The keystone of the album, though, comes halfway through the arc of this twelve-song collection. “Grandmother Song,” recorded live in an old Victorian house in San Francisco, is a raucous, rebellious tribute to Teng’s forebears, rendered with signature acuity. “No one’s gonna take care of you in that world you got yourself into,” she sings over fiddle and kitchen-utensil percussion, channeling a disapproving matriarch. “All the good boys—oh baby, they’re in grad school.” But as she recounts a life full of wartime upheaval, in an age before gender equality, cheeky parody gives way to moving testimony; it’s clear that this woman has every reason to urge her granddaughter toward education, security, a husband with a PhD. The song breaks new ground in numerous ways for Teng, a first-generation Chinese-American who previously avoided writing about her cultural heritage. “Basically I was trying to rap from my grandma’s point of view,” she jokes. “Or write a back-porch country jam, or something. I really wasn’t sure if I could pull it off! But it was the only viable way of writing about her that I could think of. I wanted to use a solidly American musical style, use that to express the force of my grandma’s personality—kind of a way to celebrate her and refuse her advice at the same time.”

She continues, “I’ve been grappling with that a lot lately: how I have certain obligations to both the past and the future, and they’re not always easily reconciled. I think it’s important to feel the full weight of history sometimes, but there’s also a place for being fearless about things…you know, being naïvely hopeful, taking risks. I’ve been given a pretty amazing life, and I’m grateful for everything it took to put me here. So now the question is, ‘How do I spend this inheritance wisely?'”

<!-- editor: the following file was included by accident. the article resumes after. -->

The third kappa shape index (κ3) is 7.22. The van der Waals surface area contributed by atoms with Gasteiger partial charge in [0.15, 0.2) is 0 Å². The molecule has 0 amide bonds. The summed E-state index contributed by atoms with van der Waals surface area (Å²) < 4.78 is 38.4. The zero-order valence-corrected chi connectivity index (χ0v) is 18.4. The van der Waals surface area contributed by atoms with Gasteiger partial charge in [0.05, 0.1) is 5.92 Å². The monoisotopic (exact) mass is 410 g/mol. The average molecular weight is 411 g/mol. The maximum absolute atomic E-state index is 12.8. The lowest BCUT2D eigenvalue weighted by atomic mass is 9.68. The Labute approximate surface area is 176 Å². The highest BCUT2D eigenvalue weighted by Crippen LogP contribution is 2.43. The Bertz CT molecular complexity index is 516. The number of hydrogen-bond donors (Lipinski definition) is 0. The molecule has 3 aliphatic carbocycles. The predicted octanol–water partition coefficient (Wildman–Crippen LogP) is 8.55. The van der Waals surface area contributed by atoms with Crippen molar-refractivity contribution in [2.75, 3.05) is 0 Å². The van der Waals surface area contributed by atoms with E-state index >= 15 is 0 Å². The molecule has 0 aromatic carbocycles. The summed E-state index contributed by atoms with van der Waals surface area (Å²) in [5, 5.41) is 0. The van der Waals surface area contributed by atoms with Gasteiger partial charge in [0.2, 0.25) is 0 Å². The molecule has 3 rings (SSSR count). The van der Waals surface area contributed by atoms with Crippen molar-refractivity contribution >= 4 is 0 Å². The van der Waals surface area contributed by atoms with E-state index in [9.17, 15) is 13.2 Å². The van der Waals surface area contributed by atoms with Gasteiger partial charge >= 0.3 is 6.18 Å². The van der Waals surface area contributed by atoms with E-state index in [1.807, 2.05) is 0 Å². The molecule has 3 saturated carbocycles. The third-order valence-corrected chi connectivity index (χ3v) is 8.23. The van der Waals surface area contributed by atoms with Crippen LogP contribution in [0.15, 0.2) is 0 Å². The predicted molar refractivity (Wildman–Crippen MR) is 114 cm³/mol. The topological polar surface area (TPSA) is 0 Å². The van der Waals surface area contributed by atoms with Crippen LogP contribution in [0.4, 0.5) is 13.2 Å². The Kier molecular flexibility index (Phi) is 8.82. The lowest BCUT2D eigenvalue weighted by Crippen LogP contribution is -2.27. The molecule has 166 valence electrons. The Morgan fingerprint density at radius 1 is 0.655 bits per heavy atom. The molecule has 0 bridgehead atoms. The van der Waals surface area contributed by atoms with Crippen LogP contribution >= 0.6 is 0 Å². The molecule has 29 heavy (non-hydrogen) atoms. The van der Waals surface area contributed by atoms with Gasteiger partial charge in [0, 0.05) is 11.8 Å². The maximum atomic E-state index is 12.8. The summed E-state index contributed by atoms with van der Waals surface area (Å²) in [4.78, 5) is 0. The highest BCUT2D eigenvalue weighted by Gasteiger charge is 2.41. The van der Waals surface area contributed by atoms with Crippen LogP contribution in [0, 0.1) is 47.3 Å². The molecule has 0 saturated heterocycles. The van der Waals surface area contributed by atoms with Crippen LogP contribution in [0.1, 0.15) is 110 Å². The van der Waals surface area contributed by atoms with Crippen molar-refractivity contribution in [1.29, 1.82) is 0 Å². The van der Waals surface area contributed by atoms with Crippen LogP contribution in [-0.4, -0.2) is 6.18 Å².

That inheritance, as it turns out, includes a global awareness as well as family biography. In the final third of the album, where another artist might relegate weaker material, Teng pulls out all the stops instead. Her imagination radiates outward, running dark and detailed. “No Gringo” uses lap steel and a loping groove to evoke a furtive border crossing in the American Southwest, while “Watershed” gives voice to geology itself:

I’ve done this many times before you

ashen sky, lightning storms

deltas to desert plains

wartime on every border…

Most unsettling is “Radio,” in which a sheltered, San Francisco-dwelling narrator imagines her local bus shattered by a suicide bomber, the city shut down by civil war. Disembodied whispers weave in and out of an insistent, off-kilter drumbeat, and atonal drones build to wails of almost unbearable intensity. “The idea is, ‘You’ve come with us this far; trust us and follow a little further,’” Teng says. “I wrote these songs for people who listen closely, who’re willing to be challenged by what they hear. It’s definitely not mood music.”

Luckily there is a reward for tenacity: the gorgeous “St. Stephen’s Cross,” a closing track that gracefully merges the album’s extremes. At times replete with swirling guitars, flourishes on tack piano and cathedral choir, other times spare and intimate, it follows a couple caught up in a revolutionary moment—“the night the wall was drowned/in the surging of that tidal crowd.” All of the recurring themes of Inland Territory are here: grand ambition and introspection, dissonance and simple beauty, powerful emotions seen in their wider context. It’s a love song, sure. A pop song, even. But underneath the pleasant catchiness, there are whole worlds contained in this brief episode of music, layers of meaning packed into a handful of words. Teng has always been a songwriter of enormous potential, and this album is that promise come to full fruition. This is, as she sings in the final verse, “an old world made new.”

A late bloomer, maybe. But it’s been well worth the wait.

Official Website: http://www.yoshis.com/sanfrancisco/jazzclub/artist/show/1234

Added by Yoshis on April 17, 2010